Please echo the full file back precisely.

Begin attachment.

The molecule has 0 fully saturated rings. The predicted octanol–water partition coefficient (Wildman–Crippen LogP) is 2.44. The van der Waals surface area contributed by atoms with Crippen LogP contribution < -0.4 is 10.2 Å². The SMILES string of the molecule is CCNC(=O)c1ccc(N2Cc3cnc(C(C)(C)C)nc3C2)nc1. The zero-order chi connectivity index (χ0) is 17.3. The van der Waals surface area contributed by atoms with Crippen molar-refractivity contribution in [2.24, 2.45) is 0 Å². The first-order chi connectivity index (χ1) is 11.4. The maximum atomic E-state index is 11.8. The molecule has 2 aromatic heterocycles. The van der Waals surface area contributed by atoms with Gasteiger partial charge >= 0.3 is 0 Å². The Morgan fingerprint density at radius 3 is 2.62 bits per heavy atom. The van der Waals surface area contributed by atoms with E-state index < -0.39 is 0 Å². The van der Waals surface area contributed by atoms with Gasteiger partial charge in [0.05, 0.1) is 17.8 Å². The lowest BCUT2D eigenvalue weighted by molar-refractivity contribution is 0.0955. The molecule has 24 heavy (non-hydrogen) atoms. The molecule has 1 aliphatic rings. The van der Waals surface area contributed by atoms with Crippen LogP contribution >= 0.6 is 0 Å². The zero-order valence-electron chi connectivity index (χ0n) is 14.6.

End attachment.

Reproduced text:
The molecule has 0 fully saturated rings. The predicted octanol–water partition coefficient (Wildman–Crippen LogP) is 2.44. The van der Waals surface area contributed by atoms with Crippen LogP contribution < -0.4 is 10.2 Å². The SMILES string of the molecule is CCNC(=O)c1ccc(N2Cc3cnc(C(C)(C)C)nc3C2)nc1. The zero-order chi connectivity index (χ0) is 17.3. The van der Waals surface area contributed by atoms with Crippen molar-refractivity contribution in [2.24, 2.45) is 0 Å². The first-order chi connectivity index (χ1) is 11.4. The maximum atomic E-state index is 11.8. The molecule has 2 aromatic heterocycles. The van der Waals surface area contributed by atoms with Gasteiger partial charge >= 0.3 is 0 Å². The Morgan fingerprint density at radius 3 is 2.62 bits per heavy atom. The van der Waals surface area contributed by atoms with E-state index < -0.39 is 0 Å². The van der Waals surface area contributed by atoms with Gasteiger partial charge in [0.05, 0.1) is 17.8 Å². The lowest BCUT2D eigenvalue weighted by molar-refractivity contribution is 0.0955. The molecule has 24 heavy (non-hydrogen) atoms. The molecule has 1 aliphatic rings. The van der Waals surface area contributed by atoms with Crippen LogP contribution >= 0.6 is 0 Å². The zero-order valence-electron chi connectivity index (χ0n) is 14.6.